In Acts 2:42–47, we get a picture of the day-to-day life of the early church, what their community was like, and how they used their resources. The early church found a way to live out justice in their daily lives. This passage describes very clearly that the early church was economically just since resources were used for the good of those who most needed them instead of out of greediness or hoarding.

Elsewhere in Acts and in Paul’s letters, we learn that the church was widely known for breaking social boundaries. Slaves and freemen, widows, Jews and Gentiles, men and women would all eat and commune together. God’s justice proclaims that every member of the community is considered equal in his sight.

We learn from Acts 2 that the early church was continually “praising God.” Where do you think they got the strength to trust and to surrender all of their earthly goods and security to others? Knowing that they could trust God for everything they needed gave the church members the strength to live such a radical and courageous life of trusting in God and in one another.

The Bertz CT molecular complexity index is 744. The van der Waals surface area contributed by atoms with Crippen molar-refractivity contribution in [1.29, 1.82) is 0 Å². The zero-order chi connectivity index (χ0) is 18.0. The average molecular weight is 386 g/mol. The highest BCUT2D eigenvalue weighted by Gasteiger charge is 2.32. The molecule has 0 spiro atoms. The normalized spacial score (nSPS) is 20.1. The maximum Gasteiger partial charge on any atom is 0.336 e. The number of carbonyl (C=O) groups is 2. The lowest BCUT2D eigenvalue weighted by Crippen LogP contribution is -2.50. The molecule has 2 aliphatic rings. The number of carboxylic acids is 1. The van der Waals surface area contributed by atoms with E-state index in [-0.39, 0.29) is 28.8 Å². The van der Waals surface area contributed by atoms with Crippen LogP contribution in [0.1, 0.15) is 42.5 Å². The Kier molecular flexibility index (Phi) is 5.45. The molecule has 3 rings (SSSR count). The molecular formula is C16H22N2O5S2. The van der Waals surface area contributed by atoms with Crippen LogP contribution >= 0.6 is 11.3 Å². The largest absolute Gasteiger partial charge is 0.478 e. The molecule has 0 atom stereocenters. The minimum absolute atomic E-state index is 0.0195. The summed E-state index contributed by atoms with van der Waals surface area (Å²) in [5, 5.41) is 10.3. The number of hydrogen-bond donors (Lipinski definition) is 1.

Nikki A. Toyama-Szeto is senior director of biblical justice integration and mobilization at International Justice Mission (IJM). She previously served as program director for InterVarsity’s Urbana Student Missions Conference. Abraham George is director of international church mobilization at IJM. Before joining IJM, Abraham was a pastor and a theology lecturer in India. They are the coauthors of God of Justice. Taken from God of Justice by Abraham George and Nikki A. Toyama-Szeto. Copyright © 2015 International Justice Mission. Used by permission of InterVarsity Press, P.O. Box 1400, Downers Grove, IL 60515, USA.